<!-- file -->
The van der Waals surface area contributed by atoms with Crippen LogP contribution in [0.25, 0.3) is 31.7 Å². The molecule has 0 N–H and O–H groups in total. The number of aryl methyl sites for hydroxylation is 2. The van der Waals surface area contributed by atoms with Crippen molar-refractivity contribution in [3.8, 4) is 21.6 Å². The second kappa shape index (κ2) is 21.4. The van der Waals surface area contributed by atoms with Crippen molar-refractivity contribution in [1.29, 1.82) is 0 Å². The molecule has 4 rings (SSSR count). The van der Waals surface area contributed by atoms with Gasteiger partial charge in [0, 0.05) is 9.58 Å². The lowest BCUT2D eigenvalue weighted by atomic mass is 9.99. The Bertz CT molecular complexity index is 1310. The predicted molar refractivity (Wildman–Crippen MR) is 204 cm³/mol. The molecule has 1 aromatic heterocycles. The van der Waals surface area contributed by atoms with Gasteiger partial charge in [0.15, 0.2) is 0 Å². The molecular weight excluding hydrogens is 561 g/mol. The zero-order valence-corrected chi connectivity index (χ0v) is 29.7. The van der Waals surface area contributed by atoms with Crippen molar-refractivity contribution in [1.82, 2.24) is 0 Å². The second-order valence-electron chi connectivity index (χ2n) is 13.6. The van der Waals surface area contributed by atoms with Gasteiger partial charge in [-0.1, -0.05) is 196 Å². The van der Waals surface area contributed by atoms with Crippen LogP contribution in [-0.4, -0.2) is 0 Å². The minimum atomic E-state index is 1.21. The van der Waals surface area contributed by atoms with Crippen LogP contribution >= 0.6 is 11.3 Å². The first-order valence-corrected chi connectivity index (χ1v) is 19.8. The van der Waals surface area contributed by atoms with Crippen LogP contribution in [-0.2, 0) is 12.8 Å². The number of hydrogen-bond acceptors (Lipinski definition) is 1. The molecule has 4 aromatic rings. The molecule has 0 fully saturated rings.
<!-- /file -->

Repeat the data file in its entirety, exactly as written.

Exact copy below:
The van der Waals surface area contributed by atoms with Crippen LogP contribution in [0.25, 0.3) is 31.7 Å². The molecule has 0 N–H and O–H groups in total. The number of aryl methyl sites for hydroxylation is 2. The van der Waals surface area contributed by atoms with Crippen molar-refractivity contribution in [3.8, 4) is 21.6 Å². The second kappa shape index (κ2) is 21.4. The van der Waals surface area contributed by atoms with Crippen molar-refractivity contribution in [1.29, 1.82) is 0 Å². The molecule has 4 rings (SSSR count). The van der Waals surface area contributed by atoms with Gasteiger partial charge in [0, 0.05) is 9.58 Å². The lowest BCUT2D eigenvalue weighted by atomic mass is 9.99. The Bertz CT molecular complexity index is 1310. The predicted molar refractivity (Wildman–Crippen MR) is 204 cm³/mol. The molecule has 1 aromatic heterocycles. The van der Waals surface area contributed by atoms with Gasteiger partial charge in [0.15, 0.2) is 0 Å². The molecular weight excluding hydrogens is 561 g/mol. The zero-order valence-corrected chi connectivity index (χ0v) is 29.7. The van der Waals surface area contributed by atoms with Crippen molar-refractivity contribution in [1.82, 2.24) is 0 Å². The second-order valence-electron chi connectivity index (χ2n) is 13.6. The van der Waals surface area contributed by atoms with Gasteiger partial charge in [-0.1, -0.05) is 196 Å². The van der Waals surface area contributed by atoms with Crippen LogP contribution in [-0.4, -0.2) is 0 Å². The minimum atomic E-state index is 1.21. The van der Waals surface area contributed by atoms with Crippen LogP contribution >= 0.6 is 11.3 Å². The first-order valence-corrected chi connectivity index (χ1v) is 19.8. The van der Waals surface area contributed by atoms with Crippen LogP contribution in [-0.2, 0) is 12.8 Å². The number of hydrogen-bond acceptors (Lipinski definition) is 1. The molecule has 4 aromatic rings. The molecule has 0 fully saturated rings.